Of the five live-action entries in this year's Oscar-nominated shorts, the most insufferable is Aya, an Israeli import about a woman who, while waiting at the airport, is asked to temporarily hold a limo driver's sign, and then decides to impersonate said driver and pick up his customer (Ulrich Thomsen), who's on his way to judge a music competition. What ensues is a torpid car ride between two severely uninteresting characters who've been brought together by laughably unbelievable circumstances. Similarly aimless, but manipulatively mushy to boot, is British directors Mat Kirkby and James Lucas's The Phone Call, in which Sally Hawkins's crisis phone center operator stays on the line with a suicidal man as he weeps his way through his final minutes. The maudlin short's self-consciously deliberate camerawork heightens the ponderousness, whereas the static compositions of The Butter Lamp clearly elucidate modern-traditional tensions felt in rural China, where families are snapped by a visiting photographer in front of various custom backdrops.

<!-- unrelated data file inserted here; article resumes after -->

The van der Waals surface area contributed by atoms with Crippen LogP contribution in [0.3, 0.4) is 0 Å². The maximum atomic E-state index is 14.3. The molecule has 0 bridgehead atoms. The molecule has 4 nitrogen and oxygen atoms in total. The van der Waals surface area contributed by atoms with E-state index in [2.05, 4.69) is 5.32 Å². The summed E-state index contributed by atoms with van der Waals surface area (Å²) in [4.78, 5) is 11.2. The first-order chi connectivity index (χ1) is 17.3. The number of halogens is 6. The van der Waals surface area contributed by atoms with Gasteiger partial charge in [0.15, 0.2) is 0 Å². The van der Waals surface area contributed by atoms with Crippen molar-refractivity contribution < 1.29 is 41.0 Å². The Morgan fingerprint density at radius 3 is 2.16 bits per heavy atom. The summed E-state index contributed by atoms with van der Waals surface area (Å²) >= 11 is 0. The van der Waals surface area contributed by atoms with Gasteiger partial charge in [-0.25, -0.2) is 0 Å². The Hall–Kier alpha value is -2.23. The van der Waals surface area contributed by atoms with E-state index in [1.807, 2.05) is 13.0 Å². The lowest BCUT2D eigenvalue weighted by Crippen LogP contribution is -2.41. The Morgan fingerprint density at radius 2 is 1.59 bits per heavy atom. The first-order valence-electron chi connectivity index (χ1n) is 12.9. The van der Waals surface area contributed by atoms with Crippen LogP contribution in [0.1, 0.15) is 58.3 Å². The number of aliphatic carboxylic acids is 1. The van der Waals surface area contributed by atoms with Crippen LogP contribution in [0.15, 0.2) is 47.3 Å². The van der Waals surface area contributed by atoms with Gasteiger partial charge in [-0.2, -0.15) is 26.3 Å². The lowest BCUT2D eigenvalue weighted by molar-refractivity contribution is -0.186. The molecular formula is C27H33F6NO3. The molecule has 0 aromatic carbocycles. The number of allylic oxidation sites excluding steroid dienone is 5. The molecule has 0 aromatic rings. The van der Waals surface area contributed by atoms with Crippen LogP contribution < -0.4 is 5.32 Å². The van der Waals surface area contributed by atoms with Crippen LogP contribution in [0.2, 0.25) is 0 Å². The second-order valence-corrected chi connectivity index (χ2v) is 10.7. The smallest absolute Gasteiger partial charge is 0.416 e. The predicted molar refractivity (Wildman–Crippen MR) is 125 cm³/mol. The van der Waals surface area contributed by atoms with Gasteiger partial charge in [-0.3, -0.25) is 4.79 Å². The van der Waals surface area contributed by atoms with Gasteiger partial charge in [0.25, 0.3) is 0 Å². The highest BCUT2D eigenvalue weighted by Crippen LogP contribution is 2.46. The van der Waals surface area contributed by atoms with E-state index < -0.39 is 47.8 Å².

While The Butter Lamp elegantly suggests tectonic culture shifts through recurring scenarios, Parvaneh resorts to ho-hum melodrama in tackling the plight of immigrants in foreign lands -- an Afghan teen living in Zurich who enlists a Swiss girl to help her send money home to her ailing father. Far more moving is Boogaloo and Graham, a charmingly low-key story about two boys who are given pet chickens by their father (much to their mother's chagrin), and are then faced with the scary prospect of having to give them up. Assuredly shot and edited, Michael Lennox and Ronan Blaney's short is a witty depiction of parental devotion and sacrifice that, like the best live-action shorts, refuses to overstay its welcome.